Creating a company from scratch is a challenging endeavor. Consequently, a significant number of entrepreneurs, especially first-time ones, tend to stumble along the way. Regrettably, the failure rate for small businesses is astonishingly high: typically, 50% to 70% of them fail within the initial 18 months. In the life of every successful entrepreneur, there have been ups and downs, this is the business cycle, but someone has stood the test. They can point out mistakes in business and how to handle them with dignity. Even if you are not a first-time entrepreneur, it will still be useful for you to learn about these common mistakes.
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#1 Chaotic financial management
Your financial management skills play a vital role in the success of your business. There are always opportunities to enhance your money management practices. Here are some actionable tips to get started:
- Create a plan: Gain a clear understanding of where your money is allocated and how much is available at any given time. Develop a well-defined budget and adhere to it. This will prevent financial strain and undue stress.
- Monitor income and expenses: Keep a diligent track of all inflows and outflows throughout each month. This analysis will help you identify emerging trends, such as new clients or increased expenses. Armed with this knowledge, you can make better-informed decisions about future spending plans, based on proven past strategies, rather than experimenting with untested options that may impact cash flow.
You might like reading: Five tips for startups to reduce costs
#2 Insufficient attention to safety
In the early stages of business, few people seriously think about security. Everyone assumes that cyber threats will bypass them. We do not know where dangers may lie. One of the inexpensive and comprehensive security solutions is VeePN, which can protect against most threats. While you are wondering whether a VPN will slow down the internet, we will hasten to please you. VPN has modern protocols and smart traffic routing, so you won’t experience any slowdown in speed if you choose servers that are not very remote.
#3 Poor understanding of the role of the entrepreneur
The 19th-century French economist Jean-Baptiste Say offers a compelling definition of an entrepreneur. He asserts that an entrepreneur acts as an intermediary between resources of low productivity and those of high productivity. This definition emphasizes the pivotal role of the entrepreneur as the catalyst for value creation by leveraging resources in innovative ways. It is noteworthy that contemporary entrepreneurs perceive resources in diverse forms, including ideas, products, and capabilities. Nevertheless, a recurring oversight among entrepreneurs is the failure to fully internalize the expansive scope of resources.
#4 Do everything yourself
Delegation presents a remarkable avenue for elevating productivity levels. However, many novice business owners encounter challenges when it comes to delegating tasks. This is not a conscious decision but rather stems from the immense pressure to generate enough revenue to cover expenses.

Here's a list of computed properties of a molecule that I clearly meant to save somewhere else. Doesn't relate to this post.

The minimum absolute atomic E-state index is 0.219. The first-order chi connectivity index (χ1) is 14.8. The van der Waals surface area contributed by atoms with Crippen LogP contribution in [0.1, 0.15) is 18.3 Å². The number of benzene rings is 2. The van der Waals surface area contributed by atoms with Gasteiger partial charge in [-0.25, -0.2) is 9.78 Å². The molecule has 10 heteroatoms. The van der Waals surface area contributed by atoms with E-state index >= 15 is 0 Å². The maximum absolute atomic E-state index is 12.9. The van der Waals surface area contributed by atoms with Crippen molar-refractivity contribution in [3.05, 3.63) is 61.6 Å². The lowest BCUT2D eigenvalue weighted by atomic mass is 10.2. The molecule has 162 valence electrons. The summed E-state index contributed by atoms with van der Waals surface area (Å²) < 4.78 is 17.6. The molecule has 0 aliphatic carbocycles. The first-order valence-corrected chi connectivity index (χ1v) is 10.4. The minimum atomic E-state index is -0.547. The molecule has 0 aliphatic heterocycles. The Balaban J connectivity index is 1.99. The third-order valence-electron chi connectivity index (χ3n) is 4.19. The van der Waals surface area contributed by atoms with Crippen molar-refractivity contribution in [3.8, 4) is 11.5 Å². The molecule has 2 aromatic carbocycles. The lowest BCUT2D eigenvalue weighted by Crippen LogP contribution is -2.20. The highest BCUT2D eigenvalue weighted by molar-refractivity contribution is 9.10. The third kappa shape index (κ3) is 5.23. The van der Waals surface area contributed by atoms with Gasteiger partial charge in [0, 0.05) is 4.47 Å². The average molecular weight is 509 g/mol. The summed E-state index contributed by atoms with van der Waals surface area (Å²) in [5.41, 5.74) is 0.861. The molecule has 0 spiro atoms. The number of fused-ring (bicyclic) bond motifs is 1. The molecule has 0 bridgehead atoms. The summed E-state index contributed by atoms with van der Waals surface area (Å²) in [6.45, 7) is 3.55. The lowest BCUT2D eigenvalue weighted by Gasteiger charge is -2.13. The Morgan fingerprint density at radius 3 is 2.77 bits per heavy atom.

First-time Entrepreneurs often find themselves consumed by their projects, much like experiencing first love. One common mistake they make is failing to recognize the cyclical nature of establishing and delivering businesses, which ultimately leads to sustained success.
In my observation, the inability to delegate stems from a failure to grasp this cycle of maintaining existing businesses while simultaneously creating new opportunities. It is at this critical juncture that many entrepreneurial ventures falter, running into financial constraints due to the lack of time for pursuing fresh prospects amidst executing ongoing operations.
#5 Incompatible vision with co-founder
Selecting a partner carries significant responsibilities and represents one of the initial decisions faced when launching a new business. This choice holds a significant influence on equity and satisfaction. Therefore, it is crucial to find a compatible individual with complementary skills, while being aware of one’s capabilities.
#6 Cultivate a big ego
First-time entrepreneurs often struggle with a significant obstacle: ego. It’s easy to become engrossed in our ideas, firmly believing that they are superior and the only ones worth pursuing. However, when launching a business, it is crucial to release our egos and actively listen to those around us.
Moreover, the ego plays a pivotal role in the hiring of unqualified personnel. If we perceive everyone as inferior due to a lack of formal education or experience, it becomes difficult for them to offer valuable insights or contribute to ventures.
#7 Thinking too subjectively
You invest your hard work, determination, and effort into this company, but don’t become overly attached to an idea – especially if clear indications suggest it won’t succeed.
According to Rajesh Setty, co-founder of multiple startups, emotional attachment clouds objectivity. Once immersed in your bubble, wearing colored glasses, you may assume others don’t understand while firmly believing you’re right (and they’re wrong).
Most mistakes made by entrepreneurs are not new. They are related to our misunderstanding of the role of a business owner or emotional decisions. Don’t be afraid to turn to the experience of more experienced colleagues to avoid the same mistakes that they did.